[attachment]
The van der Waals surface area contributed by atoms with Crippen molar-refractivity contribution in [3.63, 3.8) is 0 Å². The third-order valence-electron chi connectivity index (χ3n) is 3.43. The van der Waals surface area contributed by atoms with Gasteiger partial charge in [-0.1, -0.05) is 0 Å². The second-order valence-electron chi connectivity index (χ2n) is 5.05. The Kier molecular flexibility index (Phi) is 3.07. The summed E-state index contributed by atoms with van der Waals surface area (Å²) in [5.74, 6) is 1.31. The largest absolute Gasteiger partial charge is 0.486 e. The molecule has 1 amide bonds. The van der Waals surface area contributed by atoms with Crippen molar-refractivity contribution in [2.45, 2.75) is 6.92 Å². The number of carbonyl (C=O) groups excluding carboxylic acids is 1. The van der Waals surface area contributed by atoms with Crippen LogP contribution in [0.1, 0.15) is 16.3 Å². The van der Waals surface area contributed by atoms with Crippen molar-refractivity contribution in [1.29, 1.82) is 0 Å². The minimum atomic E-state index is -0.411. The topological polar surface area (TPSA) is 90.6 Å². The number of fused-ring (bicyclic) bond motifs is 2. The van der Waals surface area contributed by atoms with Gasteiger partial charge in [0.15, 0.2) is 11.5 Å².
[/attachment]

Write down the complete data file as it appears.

The van der Waals surface area contributed by atoms with Crippen molar-refractivity contribution in [3.63, 3.8) is 0 Å². The third-order valence-electron chi connectivity index (χ3n) is 3.43. The van der Waals surface area contributed by atoms with Gasteiger partial charge in [-0.1, -0.05) is 0 Å². The second-order valence-electron chi connectivity index (χ2n) is 5.05. The Kier molecular flexibility index (Phi) is 3.07. The summed E-state index contributed by atoms with van der Waals surface area (Å²) in [5.74, 6) is 1.31. The largest absolute Gasteiger partial charge is 0.486 e. The molecule has 1 amide bonds. The van der Waals surface area contributed by atoms with Crippen molar-refractivity contribution in [2.45, 2.75) is 6.92 Å². The number of carbonyl (C=O) groups excluding carboxylic acids is 1. The van der Waals surface area contributed by atoms with Crippen LogP contribution in [0.1, 0.15) is 16.3 Å². The van der Waals surface area contributed by atoms with Crippen molar-refractivity contribution in [1.29, 1.82) is 0 Å². The minimum atomic E-state index is -0.411. The topological polar surface area (TPSA) is 90.6 Å². The number of fused-ring (bicyclic) bond motifs is 2. The van der Waals surface area contributed by atoms with Gasteiger partial charge in [0.15, 0.2) is 11.5 Å².